School textbooks 'too focused on exam preparation rather than broadening children's learning'
Richard Garner has been Education Editor of The Independent for 12 years and writing about the subject for 34 years. Before becoming a journalist, he worked as a disc jockey in London pubs and clubs and for a hospital radio station. His main hobbies are cricket (watching these days) and theatre. On his days off, he is most likelt to be found at Lord’s or the King’s Head Theatre Club.
Wednesday 07 November 2012
School textbooks are too often focused on exam preparation rather than broadening children’s learning, according to exams regulator Ofqual.
It published research showing concerns over a conflict of interest between the exam boards and study aids they themselves have endorsed as textbooks.
“We did find evidence supporting concerns about the quality of learning resources generally,” their report said. “In particular, a rather formulaic approach, influenced by current endorsement processes, is resulting in textbooks that can be over focused on exam preparation at the cost of subject and sign posting to wider and more in depth reading.”
It criticises the trend for chief examiners to write textbooks covering their own subject areas, adding: “There is a concern that the current involvement of exam boards in the textbook market is impacting negatively on the quality of published teaching material, confidence in the exam system and ultimately on qualification standards.”
Ofqual announced it was also carrying out a review of Pearson’s publishing and awarding activities. The firm is a major education publisher and also has the Edexcel exam board in its portfolio.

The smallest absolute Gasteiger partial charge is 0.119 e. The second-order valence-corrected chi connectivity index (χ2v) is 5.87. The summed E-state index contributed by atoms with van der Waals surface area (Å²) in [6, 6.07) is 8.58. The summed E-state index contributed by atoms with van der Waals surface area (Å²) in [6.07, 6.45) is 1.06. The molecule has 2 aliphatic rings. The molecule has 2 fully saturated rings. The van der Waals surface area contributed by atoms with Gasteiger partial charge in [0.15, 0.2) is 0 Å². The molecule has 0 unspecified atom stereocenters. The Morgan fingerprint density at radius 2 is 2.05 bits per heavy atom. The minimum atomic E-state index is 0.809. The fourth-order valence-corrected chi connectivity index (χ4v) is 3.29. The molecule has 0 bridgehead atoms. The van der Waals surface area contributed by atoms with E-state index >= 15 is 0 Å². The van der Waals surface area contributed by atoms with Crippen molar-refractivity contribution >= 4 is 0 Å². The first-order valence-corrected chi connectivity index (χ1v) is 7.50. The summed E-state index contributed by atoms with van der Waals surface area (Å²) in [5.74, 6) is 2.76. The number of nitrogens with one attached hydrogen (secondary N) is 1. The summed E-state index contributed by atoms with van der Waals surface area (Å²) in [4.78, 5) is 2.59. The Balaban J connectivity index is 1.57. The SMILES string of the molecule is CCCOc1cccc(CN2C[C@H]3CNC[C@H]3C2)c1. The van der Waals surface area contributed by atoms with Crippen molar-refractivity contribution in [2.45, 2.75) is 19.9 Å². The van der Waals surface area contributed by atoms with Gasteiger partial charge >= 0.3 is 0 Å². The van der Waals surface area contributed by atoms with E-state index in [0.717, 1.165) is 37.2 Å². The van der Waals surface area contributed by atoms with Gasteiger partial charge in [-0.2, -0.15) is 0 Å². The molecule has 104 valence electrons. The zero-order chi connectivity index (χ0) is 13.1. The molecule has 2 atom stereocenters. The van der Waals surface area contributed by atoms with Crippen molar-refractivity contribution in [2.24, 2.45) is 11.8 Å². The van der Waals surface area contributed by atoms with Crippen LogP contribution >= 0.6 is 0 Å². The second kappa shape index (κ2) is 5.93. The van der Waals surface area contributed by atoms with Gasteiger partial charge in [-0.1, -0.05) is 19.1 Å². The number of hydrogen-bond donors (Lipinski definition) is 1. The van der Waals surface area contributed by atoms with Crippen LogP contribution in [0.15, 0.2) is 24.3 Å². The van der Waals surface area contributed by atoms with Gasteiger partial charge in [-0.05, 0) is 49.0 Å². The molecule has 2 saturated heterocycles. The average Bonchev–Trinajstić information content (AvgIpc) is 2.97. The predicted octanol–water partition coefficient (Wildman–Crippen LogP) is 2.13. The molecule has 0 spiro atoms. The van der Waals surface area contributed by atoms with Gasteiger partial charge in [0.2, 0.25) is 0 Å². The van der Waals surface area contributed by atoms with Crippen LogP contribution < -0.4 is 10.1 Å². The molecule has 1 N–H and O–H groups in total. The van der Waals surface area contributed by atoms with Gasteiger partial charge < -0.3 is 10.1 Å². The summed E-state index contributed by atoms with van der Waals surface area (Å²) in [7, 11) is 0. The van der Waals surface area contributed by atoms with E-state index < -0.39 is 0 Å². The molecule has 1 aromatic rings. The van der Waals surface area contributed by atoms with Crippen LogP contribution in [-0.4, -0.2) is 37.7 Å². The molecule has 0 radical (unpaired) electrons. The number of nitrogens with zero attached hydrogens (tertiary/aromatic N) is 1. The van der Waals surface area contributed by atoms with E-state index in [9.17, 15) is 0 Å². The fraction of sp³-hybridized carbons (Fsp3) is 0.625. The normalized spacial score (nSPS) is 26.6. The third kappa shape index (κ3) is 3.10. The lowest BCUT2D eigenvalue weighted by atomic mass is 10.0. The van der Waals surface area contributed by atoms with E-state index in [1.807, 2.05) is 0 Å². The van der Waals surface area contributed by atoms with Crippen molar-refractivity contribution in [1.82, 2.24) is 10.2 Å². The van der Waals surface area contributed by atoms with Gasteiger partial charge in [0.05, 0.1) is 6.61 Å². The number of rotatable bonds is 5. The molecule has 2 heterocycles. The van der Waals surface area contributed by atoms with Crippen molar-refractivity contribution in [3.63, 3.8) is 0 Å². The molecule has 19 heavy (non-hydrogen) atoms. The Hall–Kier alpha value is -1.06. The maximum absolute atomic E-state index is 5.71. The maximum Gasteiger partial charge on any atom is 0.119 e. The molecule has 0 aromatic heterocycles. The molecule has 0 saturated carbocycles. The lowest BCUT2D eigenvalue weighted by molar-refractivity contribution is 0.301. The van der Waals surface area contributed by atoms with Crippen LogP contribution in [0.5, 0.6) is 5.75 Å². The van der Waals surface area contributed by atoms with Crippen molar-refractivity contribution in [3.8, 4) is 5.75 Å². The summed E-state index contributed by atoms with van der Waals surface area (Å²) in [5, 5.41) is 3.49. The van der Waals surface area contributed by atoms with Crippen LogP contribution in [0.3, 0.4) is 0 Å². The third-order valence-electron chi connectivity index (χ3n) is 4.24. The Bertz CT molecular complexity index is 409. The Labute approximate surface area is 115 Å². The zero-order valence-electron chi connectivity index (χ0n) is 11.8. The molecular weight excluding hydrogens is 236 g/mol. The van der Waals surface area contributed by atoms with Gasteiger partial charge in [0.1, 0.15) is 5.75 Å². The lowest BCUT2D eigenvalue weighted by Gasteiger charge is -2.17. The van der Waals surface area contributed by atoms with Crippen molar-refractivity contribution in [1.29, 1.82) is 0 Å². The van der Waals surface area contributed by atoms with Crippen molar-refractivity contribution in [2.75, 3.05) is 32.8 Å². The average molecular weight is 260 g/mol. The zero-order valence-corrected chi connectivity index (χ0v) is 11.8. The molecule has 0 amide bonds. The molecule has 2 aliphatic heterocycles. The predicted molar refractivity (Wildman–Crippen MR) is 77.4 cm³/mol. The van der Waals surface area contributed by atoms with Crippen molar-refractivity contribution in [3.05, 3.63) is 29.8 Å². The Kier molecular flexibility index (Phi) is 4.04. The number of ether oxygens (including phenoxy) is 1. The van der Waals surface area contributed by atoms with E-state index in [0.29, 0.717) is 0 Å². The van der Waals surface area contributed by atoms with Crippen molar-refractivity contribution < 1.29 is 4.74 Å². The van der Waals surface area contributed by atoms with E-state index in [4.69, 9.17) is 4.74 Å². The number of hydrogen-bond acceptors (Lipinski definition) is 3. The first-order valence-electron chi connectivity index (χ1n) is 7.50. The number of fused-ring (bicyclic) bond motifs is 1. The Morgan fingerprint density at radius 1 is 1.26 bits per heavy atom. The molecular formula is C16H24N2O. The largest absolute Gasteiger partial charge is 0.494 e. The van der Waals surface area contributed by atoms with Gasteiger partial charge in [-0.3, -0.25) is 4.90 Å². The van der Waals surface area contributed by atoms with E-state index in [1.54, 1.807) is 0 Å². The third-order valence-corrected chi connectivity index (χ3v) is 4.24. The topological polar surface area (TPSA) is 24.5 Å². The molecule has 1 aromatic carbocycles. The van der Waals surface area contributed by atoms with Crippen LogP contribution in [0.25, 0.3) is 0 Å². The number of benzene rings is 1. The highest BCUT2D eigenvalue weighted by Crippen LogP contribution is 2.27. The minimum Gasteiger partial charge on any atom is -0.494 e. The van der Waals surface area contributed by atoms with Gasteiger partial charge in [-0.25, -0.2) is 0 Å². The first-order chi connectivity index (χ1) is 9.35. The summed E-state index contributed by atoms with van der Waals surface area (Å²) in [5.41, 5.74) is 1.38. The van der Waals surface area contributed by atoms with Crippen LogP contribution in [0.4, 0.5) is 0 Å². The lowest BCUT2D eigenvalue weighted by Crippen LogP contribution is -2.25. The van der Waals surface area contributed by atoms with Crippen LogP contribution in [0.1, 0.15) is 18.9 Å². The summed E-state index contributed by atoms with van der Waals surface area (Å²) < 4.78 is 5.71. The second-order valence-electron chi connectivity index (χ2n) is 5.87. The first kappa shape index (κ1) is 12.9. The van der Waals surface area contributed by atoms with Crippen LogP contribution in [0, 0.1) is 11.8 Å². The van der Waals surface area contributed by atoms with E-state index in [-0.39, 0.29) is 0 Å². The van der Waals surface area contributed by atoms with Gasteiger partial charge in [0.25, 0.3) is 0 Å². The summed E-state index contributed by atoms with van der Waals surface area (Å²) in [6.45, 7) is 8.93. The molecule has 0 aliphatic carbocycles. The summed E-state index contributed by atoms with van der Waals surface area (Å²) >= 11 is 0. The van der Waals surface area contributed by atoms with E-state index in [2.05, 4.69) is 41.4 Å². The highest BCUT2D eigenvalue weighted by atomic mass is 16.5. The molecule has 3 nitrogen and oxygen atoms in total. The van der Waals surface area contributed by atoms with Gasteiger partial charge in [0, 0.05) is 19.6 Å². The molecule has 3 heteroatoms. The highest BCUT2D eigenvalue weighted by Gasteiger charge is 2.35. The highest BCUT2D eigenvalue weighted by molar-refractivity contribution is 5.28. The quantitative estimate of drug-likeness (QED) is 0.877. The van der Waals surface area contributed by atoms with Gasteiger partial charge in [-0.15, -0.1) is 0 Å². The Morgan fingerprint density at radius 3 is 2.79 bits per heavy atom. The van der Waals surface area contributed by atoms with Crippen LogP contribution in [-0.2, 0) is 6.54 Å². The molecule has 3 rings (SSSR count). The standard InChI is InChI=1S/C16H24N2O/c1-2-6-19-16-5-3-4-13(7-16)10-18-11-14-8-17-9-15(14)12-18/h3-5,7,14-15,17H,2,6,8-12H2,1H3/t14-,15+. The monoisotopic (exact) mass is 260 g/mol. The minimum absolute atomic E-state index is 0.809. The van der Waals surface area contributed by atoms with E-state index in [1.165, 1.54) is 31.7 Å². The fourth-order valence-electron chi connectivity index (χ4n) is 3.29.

Perason said it had “robust” conflict of interest procedures and added that it had decided it would no longer allow senior examiners to write resources to support qualifications they examined.
The report came as headteachers warned that the Government’s new English Baccalaureate - which is scheduled to replace GCSE’s in English, maths and science within four years - was too narrow. “We should have a proper baccalaureate which covers the whole range of achievement in arts, engineering and volunteering as well,” Russell Hobby, general secretary of the National Association of Head Teachers told a conference in London yesterday.
Philip Britton, headteacher of the independent Bolton Boys’ school, added that it was “barmy” to single out history and geography for recognition but ignore all arts subjects.
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